There are so many good charitable causes out there that it’s often hard to know which one to support. But in the end, the best one to go for is probably the one that means most to you personally.
For Chris Hickey – who works with WatchGecko and ZULUDIVER in human resources – and now for all of his colleagues, its’s an easy decision.
Three years ago, we nearly lost Chris. In fact, he’s been described by more than one person as a “miracle”. And the fact that he’s still with us now and looking seemingly indestructible is largely down to an incredibly special charity, the Great Western Air Ambulance, which we are now raising money for via a distinctive NATO watch strap in their green and blue colours.
The air ambulance is a charity that brings the skills and medical equipment of a hospital’s emergency department straight to the side of the most critically ill or injured, gaining those vital seconds that make the difference between life and death. It operates all year throughout the whole of Gloucestershire and further regions – Bristol, Bath and North East Somerset, North Somerset and South Gloucestershire relying entirely on charitable funding to keep going: there are no NHS handouts. As a rule of thumb, each mission costs something in the region of £2,000.
This amount is a remarkably low price to save a life.
Chris knows this, or rather he doesn’t, as he has no memory now of the days immediately before or after 15 June, 2017. His wife Sue instead remembers it in graphic detail though. At around nine in the morning she heard him cough loudly: or so she thought. Instead, it was Chris taking what so nearly became his last breath. He had suffered a colossal heart attack, which meant that his heart had stopped and his breathing as well. Sue, however, knew about CPR (cardio-pulmonary resuscitation) and immediately started performing it on Chris, while calling for help. Her swift action bought Chris the vital window of opportunity that made it feasible to call out the air ambulance – because they knew that he stood a chance, however slim.
But when the air ambulance arrived, they struggled to revive him. At one point, they thought that there was nothing left to do. Sue asked them to try one more time — and it was then, on the twelfth defibrillator shock, that his heart re-started. It had been stopped for nearly an hour. Even with Chris’s heart going again, the outcome was uncertain. Nobody had ever seen a patient whose heart had been stopped for that long, but at least the air ambulance was on hand to get him to the cardiac unit as quickly as possible. Twelve days later, he left it, ready to start the next chapter of his life. Just two months later he was back at work. His escape was so incredible that he even featured on local news.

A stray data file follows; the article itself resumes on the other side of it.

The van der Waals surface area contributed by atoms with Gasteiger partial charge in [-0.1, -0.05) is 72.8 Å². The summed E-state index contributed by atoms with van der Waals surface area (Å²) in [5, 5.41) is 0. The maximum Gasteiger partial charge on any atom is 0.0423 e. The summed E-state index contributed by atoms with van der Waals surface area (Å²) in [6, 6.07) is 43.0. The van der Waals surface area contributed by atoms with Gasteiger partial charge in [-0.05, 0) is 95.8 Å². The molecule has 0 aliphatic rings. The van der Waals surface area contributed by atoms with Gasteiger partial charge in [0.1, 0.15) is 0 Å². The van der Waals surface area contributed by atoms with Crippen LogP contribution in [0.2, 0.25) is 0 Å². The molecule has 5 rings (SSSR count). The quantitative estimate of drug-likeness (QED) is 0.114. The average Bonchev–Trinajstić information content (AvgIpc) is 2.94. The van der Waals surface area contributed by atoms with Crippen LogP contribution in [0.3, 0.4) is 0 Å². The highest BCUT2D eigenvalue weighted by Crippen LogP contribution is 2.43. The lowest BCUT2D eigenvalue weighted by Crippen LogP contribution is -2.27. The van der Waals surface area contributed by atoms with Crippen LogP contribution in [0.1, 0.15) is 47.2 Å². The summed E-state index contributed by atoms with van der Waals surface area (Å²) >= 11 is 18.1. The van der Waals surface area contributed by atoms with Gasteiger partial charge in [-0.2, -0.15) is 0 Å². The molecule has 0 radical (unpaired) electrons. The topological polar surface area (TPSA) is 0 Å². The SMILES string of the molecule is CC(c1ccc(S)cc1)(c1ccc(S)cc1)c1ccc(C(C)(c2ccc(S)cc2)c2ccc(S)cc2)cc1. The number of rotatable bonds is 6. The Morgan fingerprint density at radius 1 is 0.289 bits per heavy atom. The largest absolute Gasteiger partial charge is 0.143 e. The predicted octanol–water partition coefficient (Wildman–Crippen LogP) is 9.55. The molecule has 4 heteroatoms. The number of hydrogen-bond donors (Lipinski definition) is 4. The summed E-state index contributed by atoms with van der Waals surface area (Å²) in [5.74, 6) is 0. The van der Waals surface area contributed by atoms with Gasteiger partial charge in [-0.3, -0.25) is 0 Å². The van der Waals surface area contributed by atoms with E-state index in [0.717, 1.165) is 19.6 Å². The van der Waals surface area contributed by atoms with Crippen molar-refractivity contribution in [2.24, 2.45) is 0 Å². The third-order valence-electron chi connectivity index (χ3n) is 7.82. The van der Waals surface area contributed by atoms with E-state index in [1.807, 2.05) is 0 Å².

Raising money to save lives
It’s no surprise that Chris feels hugely passionate about the Great Western Air Ambulance Charity. He went to visit the crew who picked him up, several weeks after leaving hospital, which he described as an “incredibly moving experience”. For them too, it was incredible to see a patient they had saved against all odds.
Since then, Chris has devoted a lot of his spare time to travelling around the region, giving talks about the air ambulance, and raising money for the charity.
As Chris’s colleagues, we feel just as passionately about the air ambulance as he does. The men and women who make it happen are truly the unsung heroes of the health service. In order to show our support, we’ve decided to create a unique NATO watch strap in green and blue: with a percentage of the profits being donated to the Great Western Air Ambulance Charity. We’re hoping that the air ambulance crew themselves will wear the watch strap, which is designed to be hard-wearing as well as eye-catching.
Please do support this wonderful charity – and get them for your friends and neighbours too. Without the dedication and commitment of the Great Western Air ambulance Charity, our friend Chris wouldn’t be here, enjoying his life more than he ever has before, at the age of 66. In some ways what happened changed him, but only for the good as he now concentrates on what’s really important and gets the most out of every day.
He’s also made some small changes to make sure he’s fitter than before, to make the most of every day. The last word, of course, goes to Chris himself. “They saved my life: it’s as simple as that,” he says. “The funny thing is that I’d always wanted to have a ride in a helicopter one day. It’s just a shame that I don’t remember any of it!”